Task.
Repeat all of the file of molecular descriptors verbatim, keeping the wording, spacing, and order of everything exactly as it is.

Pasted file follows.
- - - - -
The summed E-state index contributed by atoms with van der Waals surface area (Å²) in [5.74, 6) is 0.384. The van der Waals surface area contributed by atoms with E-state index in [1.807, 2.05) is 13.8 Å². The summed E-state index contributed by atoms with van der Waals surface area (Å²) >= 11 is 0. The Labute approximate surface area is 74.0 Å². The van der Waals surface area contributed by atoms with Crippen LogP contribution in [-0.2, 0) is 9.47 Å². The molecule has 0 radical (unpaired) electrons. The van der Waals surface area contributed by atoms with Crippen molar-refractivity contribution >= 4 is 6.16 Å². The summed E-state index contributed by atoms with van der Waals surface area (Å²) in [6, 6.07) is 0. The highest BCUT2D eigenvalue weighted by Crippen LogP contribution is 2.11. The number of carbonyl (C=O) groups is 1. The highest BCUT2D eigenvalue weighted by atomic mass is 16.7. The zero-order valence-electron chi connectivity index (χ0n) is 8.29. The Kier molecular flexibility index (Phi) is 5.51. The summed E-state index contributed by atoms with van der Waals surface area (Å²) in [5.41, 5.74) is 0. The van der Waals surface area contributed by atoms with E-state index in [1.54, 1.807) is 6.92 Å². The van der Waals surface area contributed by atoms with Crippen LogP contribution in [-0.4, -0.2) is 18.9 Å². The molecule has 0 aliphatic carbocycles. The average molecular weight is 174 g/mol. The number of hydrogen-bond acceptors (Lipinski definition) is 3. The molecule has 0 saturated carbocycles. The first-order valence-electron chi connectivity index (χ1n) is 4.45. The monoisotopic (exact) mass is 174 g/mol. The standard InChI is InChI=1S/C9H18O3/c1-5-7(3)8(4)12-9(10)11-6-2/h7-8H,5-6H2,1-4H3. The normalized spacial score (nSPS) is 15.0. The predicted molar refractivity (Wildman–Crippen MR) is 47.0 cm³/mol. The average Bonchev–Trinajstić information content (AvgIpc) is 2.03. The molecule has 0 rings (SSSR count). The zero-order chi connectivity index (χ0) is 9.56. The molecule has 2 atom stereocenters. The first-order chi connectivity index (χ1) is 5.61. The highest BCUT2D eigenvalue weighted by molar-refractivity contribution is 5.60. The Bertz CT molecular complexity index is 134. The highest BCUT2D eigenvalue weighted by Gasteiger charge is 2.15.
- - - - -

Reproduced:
The summed E-state index contributed by atoms with van der Waals surface area (Å²) in [5.74, 6) is 0.384. The van der Waals surface area contributed by atoms with E-state index in [1.807, 2.05) is 13.8 Å². The summed E-state index contributed by atoms with van der Waals surface area (Å²) >= 11 is 0. The Labute approximate surface area is 74.0 Å². The van der Waals surface area contributed by atoms with Crippen LogP contribution in [-0.2, 0) is 9.47 Å². The molecule has 0 radical (unpaired) electrons. The van der Waals surface area contributed by atoms with Crippen molar-refractivity contribution >= 4 is 6.16 Å². The summed E-state index contributed by atoms with van der Waals surface area (Å²) in [6, 6.07) is 0. The highest BCUT2D eigenvalue weighted by Crippen LogP contribution is 2.11. The number of carbonyl (C=O) groups is 1. The highest BCUT2D eigenvalue weighted by atomic mass is 16.7. The zero-order valence-electron chi connectivity index (χ0n) is 8.29. The Kier molecular flexibility index (Phi) is 5.51. The summed E-state index contributed by atoms with van der Waals surface area (Å²) in [5.41, 5.74) is 0. The van der Waals surface area contributed by atoms with E-state index in [1.54, 1.807) is 6.92 Å². The van der Waals surface area contributed by atoms with Crippen LogP contribution in [-0.4, -0.2) is 18.9 Å². The molecule has 0 aliphatic carbocycles. The average molecular weight is 174 g/mol. The number of hydrogen-bond acceptors (Lipinski definition) is 3. The molecule has 0 saturated carbocycles. The first-order valence-electron chi connectivity index (χ1n) is 4.45. The monoisotopic (exact) mass is 174 g/mol. The standard InChI is InChI=1S/C9H18O3/c1-5-7(3)8(4)12-9(10)11-6-2/h7-8H,5-6H2,1-4H3. The normalized spacial score (nSPS) is 15.0. The predicted molar refractivity (Wildman–Crippen MR) is 47.0 cm³/mol. The average Bonchev–Trinajstić information content (AvgIpc) is 2.03. The molecule has 0 rings (SSSR count). The zero-order chi connectivity index (χ0) is 9.56. The molecule has 2 atom stereocenters. The first-order chi connectivity index (χ1) is 5.61. The highest BCUT2D eigenvalue weighted by molar-refractivity contribution is 5.60. The Bertz CT molecular complexity index is 134. The highest BCUT2D eigenvalue weighted by Gasteiger charge is 2.15.